Dave and Buster’s was pretty typical. Played some video games, skee ball, and some gambling games. I ended up with a shot glass for my trouble. ;)

While I was in the area, I also had the chance to have brunch with my friend Yoni, probably the first person I really connected with at Drexel.

It felt like old times, which makes me more than a little nostalgic for college. Some of my friends I haven’t seen since fall term, when I was last at Drexel, and some for even longer than that, so it was quite a get together. I didn’t really have friends like this before college, and it reminded me of what I’m missing. It’s not the same up here in Boston. However, I was really happy to get the chance to visit, and hopefully there will be more opportunities in the future to keep in touch.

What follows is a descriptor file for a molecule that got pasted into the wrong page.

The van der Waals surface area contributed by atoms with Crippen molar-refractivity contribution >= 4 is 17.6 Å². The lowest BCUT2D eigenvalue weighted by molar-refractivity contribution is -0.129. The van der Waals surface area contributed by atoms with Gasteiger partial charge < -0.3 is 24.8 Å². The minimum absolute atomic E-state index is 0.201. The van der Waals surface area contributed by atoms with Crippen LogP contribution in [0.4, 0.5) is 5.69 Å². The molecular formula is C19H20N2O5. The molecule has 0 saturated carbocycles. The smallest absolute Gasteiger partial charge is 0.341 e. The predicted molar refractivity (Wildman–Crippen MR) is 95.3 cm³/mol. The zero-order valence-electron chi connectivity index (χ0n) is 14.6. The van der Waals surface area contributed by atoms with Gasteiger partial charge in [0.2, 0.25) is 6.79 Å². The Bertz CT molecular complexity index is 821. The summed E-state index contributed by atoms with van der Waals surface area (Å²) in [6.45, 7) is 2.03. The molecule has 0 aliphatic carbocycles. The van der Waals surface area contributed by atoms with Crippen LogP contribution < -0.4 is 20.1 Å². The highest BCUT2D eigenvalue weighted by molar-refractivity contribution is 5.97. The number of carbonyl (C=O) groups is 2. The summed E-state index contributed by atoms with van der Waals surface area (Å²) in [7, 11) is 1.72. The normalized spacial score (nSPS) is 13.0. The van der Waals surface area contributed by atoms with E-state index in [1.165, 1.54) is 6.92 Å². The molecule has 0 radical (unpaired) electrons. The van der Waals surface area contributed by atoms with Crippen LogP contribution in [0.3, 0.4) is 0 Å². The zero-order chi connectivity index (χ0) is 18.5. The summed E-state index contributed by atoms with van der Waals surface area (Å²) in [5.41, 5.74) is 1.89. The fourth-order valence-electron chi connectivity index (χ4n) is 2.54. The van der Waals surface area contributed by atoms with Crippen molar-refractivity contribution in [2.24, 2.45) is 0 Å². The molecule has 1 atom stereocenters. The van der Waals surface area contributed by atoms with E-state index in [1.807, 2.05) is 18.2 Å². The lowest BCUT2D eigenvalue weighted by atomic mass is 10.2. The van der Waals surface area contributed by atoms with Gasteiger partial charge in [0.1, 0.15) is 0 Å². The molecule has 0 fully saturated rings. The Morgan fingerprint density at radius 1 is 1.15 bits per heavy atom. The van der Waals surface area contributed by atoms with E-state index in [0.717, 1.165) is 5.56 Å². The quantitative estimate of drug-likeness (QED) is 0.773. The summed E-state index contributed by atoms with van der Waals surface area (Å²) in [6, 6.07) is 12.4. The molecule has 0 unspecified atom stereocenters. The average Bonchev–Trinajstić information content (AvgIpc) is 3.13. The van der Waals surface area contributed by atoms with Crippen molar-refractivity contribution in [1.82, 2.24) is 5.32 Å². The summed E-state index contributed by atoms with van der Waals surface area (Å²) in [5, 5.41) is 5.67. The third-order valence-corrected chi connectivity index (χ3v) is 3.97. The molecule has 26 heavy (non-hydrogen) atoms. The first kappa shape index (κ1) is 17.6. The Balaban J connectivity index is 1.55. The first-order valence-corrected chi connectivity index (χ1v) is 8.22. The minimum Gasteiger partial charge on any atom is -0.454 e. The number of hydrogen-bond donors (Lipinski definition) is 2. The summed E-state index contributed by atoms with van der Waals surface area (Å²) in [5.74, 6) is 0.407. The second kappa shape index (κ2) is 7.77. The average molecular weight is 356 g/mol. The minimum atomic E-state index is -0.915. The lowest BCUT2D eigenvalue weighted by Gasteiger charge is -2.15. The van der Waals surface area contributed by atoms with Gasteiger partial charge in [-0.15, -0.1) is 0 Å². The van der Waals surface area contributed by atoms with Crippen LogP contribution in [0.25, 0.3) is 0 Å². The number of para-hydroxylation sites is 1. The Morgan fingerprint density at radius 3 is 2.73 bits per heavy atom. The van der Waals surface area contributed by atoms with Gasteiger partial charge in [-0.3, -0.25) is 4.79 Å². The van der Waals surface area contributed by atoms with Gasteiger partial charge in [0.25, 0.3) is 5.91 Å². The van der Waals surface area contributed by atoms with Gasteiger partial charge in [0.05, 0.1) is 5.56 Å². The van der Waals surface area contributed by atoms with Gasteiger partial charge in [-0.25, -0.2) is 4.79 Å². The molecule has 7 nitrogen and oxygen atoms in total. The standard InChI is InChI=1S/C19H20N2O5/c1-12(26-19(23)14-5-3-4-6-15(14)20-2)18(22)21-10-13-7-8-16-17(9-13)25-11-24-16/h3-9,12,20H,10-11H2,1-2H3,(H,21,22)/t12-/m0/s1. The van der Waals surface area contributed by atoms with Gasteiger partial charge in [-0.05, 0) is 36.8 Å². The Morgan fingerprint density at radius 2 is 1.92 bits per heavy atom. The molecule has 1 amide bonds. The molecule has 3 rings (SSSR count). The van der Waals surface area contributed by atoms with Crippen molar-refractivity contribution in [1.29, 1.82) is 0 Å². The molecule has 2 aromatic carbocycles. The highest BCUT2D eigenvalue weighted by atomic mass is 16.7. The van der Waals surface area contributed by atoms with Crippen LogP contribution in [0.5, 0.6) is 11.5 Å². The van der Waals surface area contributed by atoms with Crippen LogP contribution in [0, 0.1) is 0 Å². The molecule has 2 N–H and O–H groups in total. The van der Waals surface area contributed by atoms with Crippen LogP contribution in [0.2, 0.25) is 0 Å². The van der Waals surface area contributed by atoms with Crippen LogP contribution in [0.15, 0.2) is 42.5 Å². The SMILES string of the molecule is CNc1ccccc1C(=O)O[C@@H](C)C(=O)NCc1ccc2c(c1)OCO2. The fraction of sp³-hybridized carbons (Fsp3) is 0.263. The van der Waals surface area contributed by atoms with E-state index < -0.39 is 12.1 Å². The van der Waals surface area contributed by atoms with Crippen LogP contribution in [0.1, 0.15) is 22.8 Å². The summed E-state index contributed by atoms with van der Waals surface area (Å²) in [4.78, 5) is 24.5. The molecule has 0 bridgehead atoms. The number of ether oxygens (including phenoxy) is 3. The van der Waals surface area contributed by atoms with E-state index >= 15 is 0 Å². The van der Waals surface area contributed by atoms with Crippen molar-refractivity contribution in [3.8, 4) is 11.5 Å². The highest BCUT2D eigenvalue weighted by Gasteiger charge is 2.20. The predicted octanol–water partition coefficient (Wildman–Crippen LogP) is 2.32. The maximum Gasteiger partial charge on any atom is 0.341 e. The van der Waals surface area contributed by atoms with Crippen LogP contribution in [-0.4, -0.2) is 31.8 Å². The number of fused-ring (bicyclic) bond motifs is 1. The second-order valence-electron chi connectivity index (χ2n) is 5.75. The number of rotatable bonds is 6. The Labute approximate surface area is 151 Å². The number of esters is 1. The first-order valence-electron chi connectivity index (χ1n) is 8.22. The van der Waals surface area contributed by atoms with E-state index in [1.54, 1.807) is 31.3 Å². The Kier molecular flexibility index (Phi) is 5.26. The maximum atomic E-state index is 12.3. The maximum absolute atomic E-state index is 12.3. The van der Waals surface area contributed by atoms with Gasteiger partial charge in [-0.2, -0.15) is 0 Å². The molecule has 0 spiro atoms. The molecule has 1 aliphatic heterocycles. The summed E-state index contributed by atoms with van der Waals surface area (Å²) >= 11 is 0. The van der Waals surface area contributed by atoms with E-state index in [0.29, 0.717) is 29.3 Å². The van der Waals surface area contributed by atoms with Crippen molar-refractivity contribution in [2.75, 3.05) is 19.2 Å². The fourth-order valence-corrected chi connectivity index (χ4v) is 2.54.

Better case for my Palm Tungsten T

The next case I want for my Palm Tungsten T is the lovely Slipper from E&B Company. It’s got thinner leather than the RhinoSkin I’m currently using, which would make it a lot easier to hit the front buttons. The magnetic closure is also easier to open than the snap that RhinoSkin uses.

The Italian Job gets the job done

The Italian Job is that perfect mix of comedy, action, and romance. A group of thieves pulls off an inspired scheme to heist a load of gold bars. The adventure leads them from Venice to Los Angelos and finishes with a car chase with three Mini Coopers, my favorite part.

Mark Wahlberg and Charlize Theron are sparkling as the leads. Seth Green is a riot as the token geek. The Italian Job has fast cars, good quips, and plenty of ingenuity.